Is it fair to assume that when a plus size woman wears cover-ups at the beach, that she lacks confidence?

Should how much confidence a plus size woman has be measured by how much skin she shows when at the beach or anywhere else in public?

Really now — is this an accurate barometer?

Truth is, there is absolutely no evidence of a correlation between self-confidence or self-love and the willingness to bare your belly, cleavage or every millimeter of your thighs on the beach by wearing a bikini.

That plus size woman — who’s strolling along the boardwalk in a swimsuit with flowing attire wrapped around her waist to shield the massive cellulite and fat deposits on her legs — can very well be as self-loving and confident as her same-size counterpart who regularly visits the beach in only a bikini or posts bikini selfies on Instagram.

Unfortunately, in this mad world, more and more women (usually overweight) seem to be associating confidence with scant clothing.

Where are the studies by psychologists proving – or even remotely suggesting – that wanting to keep a fat body “covered up” in public is a sign of low self-confidence and not loving oneself?

And how do we know that the very large women who pose in bikinis and crop tops and post to Instagram really DO have all this self-love that they proclaim? 

It can be argued that there’s many ways to exhibit self-love other than how much fabric is on one’s body.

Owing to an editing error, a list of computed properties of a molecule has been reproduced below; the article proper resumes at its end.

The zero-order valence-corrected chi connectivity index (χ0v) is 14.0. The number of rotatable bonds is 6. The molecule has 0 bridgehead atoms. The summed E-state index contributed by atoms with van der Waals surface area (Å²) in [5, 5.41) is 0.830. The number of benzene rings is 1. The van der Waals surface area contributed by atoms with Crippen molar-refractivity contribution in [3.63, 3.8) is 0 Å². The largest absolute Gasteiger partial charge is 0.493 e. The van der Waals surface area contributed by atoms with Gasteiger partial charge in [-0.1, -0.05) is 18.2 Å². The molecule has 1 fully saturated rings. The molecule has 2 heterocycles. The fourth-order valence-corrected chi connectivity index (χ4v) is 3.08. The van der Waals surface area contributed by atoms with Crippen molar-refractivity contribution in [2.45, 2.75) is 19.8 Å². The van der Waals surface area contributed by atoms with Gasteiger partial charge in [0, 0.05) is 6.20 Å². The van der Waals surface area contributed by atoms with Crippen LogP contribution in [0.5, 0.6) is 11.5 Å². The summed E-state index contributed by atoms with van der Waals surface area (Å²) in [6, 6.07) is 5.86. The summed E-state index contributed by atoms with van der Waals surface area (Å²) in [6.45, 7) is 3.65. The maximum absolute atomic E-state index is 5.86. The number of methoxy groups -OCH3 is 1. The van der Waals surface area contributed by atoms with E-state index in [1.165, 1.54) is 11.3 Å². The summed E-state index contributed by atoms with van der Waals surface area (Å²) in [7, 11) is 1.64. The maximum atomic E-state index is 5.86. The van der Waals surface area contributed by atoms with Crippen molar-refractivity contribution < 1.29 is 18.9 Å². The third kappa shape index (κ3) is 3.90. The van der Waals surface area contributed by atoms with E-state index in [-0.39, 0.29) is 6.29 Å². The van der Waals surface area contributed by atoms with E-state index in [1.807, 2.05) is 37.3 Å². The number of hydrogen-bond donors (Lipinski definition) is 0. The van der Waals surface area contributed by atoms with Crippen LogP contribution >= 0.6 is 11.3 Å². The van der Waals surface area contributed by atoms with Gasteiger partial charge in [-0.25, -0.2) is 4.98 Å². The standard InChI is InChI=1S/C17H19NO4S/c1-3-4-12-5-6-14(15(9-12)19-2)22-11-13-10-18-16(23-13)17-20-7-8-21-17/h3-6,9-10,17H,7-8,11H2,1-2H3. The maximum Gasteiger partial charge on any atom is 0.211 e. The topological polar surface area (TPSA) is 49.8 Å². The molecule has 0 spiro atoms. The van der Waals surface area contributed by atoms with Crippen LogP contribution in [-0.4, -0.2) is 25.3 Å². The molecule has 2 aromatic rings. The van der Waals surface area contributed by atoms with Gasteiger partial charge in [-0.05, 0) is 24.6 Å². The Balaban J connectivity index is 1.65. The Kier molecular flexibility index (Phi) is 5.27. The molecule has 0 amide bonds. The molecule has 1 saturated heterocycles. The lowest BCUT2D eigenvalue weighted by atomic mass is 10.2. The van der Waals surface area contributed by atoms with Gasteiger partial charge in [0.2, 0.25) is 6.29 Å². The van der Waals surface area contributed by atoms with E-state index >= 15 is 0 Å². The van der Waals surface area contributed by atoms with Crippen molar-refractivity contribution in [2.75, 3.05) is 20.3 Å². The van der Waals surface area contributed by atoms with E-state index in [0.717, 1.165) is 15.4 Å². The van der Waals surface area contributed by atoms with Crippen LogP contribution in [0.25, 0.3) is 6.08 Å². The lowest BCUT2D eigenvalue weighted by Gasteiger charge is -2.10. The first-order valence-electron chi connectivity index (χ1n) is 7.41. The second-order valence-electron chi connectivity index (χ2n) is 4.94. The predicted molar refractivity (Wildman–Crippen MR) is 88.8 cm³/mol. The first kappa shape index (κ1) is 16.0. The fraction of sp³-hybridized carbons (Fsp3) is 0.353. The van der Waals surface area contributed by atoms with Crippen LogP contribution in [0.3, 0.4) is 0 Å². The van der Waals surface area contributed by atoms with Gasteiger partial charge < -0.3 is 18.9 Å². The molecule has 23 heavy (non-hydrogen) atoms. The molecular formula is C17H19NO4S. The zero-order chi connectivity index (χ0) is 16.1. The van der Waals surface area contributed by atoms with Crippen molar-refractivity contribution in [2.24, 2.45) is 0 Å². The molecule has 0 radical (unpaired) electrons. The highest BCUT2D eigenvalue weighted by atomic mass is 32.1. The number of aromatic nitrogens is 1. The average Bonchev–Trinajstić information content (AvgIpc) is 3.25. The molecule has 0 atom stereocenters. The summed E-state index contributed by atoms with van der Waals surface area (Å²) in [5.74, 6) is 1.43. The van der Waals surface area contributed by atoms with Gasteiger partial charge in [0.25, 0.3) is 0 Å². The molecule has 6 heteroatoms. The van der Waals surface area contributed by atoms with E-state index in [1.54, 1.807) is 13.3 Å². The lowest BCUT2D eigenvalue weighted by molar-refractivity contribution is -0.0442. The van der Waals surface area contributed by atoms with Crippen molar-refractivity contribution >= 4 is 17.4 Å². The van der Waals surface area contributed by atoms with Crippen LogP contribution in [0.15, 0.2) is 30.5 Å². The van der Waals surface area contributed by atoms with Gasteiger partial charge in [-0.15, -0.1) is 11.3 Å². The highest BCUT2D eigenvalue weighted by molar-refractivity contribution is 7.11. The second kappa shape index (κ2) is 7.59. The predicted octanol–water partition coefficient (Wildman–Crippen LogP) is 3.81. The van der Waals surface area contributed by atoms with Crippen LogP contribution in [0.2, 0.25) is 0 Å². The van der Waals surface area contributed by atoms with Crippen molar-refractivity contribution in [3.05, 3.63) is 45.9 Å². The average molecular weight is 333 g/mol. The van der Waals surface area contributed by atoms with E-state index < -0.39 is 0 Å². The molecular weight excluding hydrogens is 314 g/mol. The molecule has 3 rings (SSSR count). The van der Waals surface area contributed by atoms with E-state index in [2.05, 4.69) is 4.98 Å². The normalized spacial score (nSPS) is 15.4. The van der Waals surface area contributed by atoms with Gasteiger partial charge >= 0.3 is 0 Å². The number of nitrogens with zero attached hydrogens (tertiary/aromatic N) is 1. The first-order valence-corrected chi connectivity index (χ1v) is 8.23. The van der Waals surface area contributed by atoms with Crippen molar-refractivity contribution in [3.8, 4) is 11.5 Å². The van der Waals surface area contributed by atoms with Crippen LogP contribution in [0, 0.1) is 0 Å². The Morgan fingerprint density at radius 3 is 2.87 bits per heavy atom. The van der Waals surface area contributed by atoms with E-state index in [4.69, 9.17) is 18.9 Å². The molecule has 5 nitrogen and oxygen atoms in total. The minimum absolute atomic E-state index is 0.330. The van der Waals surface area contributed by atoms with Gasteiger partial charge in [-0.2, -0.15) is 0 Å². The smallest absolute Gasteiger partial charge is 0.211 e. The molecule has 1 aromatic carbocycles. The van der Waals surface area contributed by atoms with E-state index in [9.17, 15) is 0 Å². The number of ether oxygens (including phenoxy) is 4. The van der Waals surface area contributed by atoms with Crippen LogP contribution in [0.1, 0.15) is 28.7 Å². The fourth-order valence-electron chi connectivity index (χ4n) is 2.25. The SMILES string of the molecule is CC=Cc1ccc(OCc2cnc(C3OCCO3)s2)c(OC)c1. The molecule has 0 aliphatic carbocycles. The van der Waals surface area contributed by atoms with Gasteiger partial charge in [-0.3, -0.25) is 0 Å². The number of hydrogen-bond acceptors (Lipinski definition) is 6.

Skimpy attire is not the be-all end-all for measuring a large woman’s confidence.

And if a woman, even at 125 pounds, feels “uncomfortable” wearing a two piece suit to the beach, and instead opts for a one-piecer, who the hell are the body positive influencers to call out this woman on her alleged lack of self-love?

  • Maybe her self-love arises from the love and adoration she gets from her two young kids and doting husband.
  • Perhaps it’s rooted in how valued her parents made her feel when she was growing up.

If she wants to keep her tummy stretch marks concealed and doesn’t want people to see her muffin top, SO WHAT. Leave her alone.


If she decides to wrap a piece of fabric or oversized towel around her waist to hide the cellulite, flab and stretch marks on her legs, who are the bopo influencers to brand her as having poor self-confidence?

Quite frankly, how dare they?

If you feel at ease sprawling on the beach with your larger than life body in a tight bikini, then fine. Do what makes you feel comfortable.

But hear this: If indeed you prefer a bikini despite being very plus size, you deserve no more accolades than the big – or trimmer – woman who “keeps it covered up” who’s enjoying the ocean breeze 50 feet from you.

Full-figured influencers are in no position to judge a woman’s confidence based on how little or how much skin is showing.

Followers need to realize that ANYONE can look “confident” in a photo.

But when followers post, “I wish I had your confidence!” it seems as though these followers actually believe that exposing skin means confidence in all areas of life.

In short, a picture isn’t always worth a thousand words.

If you follow one of these influencer, and especially if you’ve ever posted, “I wish I had your confidence!” you should truly wonder just what goes on in that influencer’s life beyond the smiling images or “power poses.”

Lorra Garrick is a former personal trainer certified by the American Council on Exercise. At Bally Total Fitness she trained clients of all ages for fat loss, muscle building, fitness and improved health. 
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